Shakespeare was a fundamental influence on Berlioz all his life – it was in his plays that Berlioz discovered ‘the meaning of real grandeur, real beauty, and real dramatic truth’. However, it was also through Shakespeare that Miss Smithson was revealed to him. He wrote that he could not compare the effect ‘produced by her….dramatic genius, on my imagination and heart’.
He first saw Smithson perform at the Odéon Theatre, Paris in 1827 as the ‘fair Ophelia’, and some months later he beheld her in Romeo and Juliet. Contrary to Berlioz’s own recollection of seeing her as Juliet, it was reported in the Illustrated London News that on seeing her he exclaimed, ‘I will marry that woman! And I will write my greatest symphony on that play!’
He pursued Smithson for five years. She never met him in this time, and never wrote a line in reply to his voluminous letters. The first time she set eyes on him was in another performance as Juliet when Berlioz, so moved, ‘gave a loud cry and rushed out of the theatre, wildly wringing [his] hands.’ She was undoubtedly somewhat disturbed by this fit, and asked fellow actors to ensure he was kept a distance, as ‘she did not like the look of [his] eyes’. She left for Amsterdam, leaving Berlioz to wallow in dejection, saying that, ‘even Shakespeare has never painted the horrible gnawing at the heart’ that he felt.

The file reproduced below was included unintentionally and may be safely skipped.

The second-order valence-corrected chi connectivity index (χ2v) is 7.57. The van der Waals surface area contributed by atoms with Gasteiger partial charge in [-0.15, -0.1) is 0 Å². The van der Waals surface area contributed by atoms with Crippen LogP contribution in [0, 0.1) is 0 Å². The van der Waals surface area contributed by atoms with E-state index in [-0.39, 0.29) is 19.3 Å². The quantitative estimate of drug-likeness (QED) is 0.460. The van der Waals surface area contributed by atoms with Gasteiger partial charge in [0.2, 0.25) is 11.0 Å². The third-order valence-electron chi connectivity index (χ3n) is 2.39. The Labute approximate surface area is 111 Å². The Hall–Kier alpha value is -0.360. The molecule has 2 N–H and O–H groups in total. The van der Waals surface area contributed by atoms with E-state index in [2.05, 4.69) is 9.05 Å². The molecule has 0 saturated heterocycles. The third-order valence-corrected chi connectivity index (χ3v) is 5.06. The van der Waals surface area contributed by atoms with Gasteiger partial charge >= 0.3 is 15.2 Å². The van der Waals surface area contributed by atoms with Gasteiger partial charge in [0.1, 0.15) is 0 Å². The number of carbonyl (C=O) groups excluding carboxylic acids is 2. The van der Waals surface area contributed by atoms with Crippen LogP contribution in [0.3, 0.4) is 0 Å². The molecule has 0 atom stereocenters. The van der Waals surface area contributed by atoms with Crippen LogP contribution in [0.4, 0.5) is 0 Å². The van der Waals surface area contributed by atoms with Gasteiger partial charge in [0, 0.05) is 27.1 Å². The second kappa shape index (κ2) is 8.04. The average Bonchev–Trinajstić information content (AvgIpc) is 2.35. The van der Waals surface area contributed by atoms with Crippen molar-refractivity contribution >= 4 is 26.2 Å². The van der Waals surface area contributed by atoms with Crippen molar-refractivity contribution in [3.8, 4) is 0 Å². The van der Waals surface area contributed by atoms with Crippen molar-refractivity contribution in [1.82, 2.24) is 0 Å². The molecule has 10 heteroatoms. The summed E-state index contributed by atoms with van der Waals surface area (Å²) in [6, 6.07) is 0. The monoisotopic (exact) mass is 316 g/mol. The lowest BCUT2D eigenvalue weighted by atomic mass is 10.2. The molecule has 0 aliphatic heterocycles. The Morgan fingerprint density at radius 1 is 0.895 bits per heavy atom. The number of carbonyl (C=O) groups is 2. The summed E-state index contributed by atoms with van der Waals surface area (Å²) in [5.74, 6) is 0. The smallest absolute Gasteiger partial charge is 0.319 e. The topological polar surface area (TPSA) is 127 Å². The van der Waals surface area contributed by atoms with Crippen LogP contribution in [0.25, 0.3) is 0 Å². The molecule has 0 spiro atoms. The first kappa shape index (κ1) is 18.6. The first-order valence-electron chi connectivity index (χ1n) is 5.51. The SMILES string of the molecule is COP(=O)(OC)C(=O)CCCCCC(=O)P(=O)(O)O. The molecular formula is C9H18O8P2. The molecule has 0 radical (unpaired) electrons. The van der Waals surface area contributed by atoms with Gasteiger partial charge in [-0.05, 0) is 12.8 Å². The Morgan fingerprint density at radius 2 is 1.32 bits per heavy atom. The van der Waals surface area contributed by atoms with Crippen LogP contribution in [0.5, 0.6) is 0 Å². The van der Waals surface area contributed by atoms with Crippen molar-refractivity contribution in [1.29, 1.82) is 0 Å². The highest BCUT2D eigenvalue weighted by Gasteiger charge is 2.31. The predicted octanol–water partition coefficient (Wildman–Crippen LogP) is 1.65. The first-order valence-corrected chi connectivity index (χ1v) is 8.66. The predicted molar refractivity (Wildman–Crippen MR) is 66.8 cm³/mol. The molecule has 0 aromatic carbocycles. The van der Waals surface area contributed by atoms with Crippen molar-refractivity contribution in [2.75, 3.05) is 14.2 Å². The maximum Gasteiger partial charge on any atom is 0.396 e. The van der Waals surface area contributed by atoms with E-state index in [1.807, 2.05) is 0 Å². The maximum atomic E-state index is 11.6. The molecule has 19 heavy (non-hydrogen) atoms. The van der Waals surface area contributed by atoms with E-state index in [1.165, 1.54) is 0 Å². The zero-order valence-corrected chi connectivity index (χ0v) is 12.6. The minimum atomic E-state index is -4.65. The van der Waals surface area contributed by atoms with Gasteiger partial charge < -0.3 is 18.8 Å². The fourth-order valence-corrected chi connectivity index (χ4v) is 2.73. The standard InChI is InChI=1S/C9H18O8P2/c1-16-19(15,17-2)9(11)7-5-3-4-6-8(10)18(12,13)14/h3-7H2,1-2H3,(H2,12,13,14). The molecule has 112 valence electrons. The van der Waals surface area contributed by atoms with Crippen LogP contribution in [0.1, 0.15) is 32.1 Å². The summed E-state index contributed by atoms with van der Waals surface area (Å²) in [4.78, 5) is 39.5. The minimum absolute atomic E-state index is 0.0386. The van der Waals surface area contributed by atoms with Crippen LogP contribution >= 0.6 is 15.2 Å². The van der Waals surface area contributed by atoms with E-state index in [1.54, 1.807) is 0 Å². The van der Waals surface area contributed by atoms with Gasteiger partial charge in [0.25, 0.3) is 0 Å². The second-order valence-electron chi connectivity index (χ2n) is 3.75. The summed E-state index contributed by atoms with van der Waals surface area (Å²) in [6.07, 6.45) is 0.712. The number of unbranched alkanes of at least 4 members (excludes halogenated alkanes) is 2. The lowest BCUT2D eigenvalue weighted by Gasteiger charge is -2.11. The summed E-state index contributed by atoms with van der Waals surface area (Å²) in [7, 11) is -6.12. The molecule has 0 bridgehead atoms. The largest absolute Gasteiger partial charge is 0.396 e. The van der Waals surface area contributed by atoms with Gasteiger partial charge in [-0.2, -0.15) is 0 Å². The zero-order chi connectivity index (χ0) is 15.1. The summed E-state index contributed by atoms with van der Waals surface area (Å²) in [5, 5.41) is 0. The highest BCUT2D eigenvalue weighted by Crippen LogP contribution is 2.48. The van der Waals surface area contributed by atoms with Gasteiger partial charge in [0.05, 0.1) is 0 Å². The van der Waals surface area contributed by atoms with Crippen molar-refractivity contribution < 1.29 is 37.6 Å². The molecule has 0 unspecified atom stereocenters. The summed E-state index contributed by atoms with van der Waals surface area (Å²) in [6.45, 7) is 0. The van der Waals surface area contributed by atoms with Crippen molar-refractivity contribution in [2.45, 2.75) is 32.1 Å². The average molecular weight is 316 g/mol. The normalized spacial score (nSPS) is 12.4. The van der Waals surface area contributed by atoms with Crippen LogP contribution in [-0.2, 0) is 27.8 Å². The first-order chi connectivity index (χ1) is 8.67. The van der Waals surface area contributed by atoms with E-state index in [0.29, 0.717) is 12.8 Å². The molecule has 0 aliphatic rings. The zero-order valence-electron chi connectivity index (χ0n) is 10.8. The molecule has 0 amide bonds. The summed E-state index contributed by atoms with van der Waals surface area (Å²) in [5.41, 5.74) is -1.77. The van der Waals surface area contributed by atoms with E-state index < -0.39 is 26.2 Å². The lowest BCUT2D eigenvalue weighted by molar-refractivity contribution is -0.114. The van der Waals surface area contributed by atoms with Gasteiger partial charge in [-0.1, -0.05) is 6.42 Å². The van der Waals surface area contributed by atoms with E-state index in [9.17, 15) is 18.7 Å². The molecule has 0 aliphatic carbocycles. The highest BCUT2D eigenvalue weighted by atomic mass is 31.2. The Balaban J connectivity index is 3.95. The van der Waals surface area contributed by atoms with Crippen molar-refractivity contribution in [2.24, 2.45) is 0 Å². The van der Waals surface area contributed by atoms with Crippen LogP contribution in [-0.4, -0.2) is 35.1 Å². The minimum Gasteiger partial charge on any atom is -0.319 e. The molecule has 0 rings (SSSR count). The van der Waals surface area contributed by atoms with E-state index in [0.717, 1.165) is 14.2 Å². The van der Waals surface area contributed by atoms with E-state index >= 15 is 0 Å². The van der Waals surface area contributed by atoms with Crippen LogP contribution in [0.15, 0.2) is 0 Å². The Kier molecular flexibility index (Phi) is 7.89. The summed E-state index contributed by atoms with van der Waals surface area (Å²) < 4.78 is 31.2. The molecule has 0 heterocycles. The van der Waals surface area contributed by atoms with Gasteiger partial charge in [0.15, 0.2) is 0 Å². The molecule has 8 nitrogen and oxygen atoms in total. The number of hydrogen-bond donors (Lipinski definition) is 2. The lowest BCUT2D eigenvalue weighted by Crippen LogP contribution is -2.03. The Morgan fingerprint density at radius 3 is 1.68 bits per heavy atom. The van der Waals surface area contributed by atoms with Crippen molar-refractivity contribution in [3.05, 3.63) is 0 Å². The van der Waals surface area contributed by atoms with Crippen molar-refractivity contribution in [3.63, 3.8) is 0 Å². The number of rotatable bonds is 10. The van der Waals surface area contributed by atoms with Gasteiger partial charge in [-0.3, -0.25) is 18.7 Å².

Berlioz’s friends long suffered his ravings about Harriet. They complained that on walks through Paris he would ‘fill the unsympathetic boulevards and the adjacent streets with his love laments.’ Girard, a conductor and friend, wrote that ‘if it were anyone else, I would show him the door’. Berlioz’s letters to friends betray his almost delirious state – ‘today it is a year since I saw HER for the last time. Oh! Unhappy woman! How I loved you….trembling I write, HOW I LOVE YOU.’
Finally, in 1832, after hearing Berlioz’s Lélio, whose monologues make it clear the piece was intended for her, she granted him an audience. It took further months to convince her of his love – at one point he obtained a passport, threatening to quit Paris forever and move to Germany. In a rather more extreme gesture, he staged a suicide attempt, the effect of which was to leave him vomiting for two hours owing to the quantity of opium he had ingested. Nevertheless, after overcoming opposition from their families, they were wed in 1833. Berlioz remembered that ‘on the day of our marriage she had nothing in the world but debts, and the fear of never again being able to appear to advantage on the stage. My property consisted of three hundred francs, borrowed from my friend Gounet, and a fresh quarrel with my parents….But she was mine, and I defied the world.’
They had one son, Louis, but by 1840, the couple were separated. In 1854, paralysed, Harriet died in Monmartre. On travelling in his cab to fetch the Protestant pastor for the funeral ceremonies, he passed the Odéon where, he lamented, ‘I saw Juliet for the first and last time.’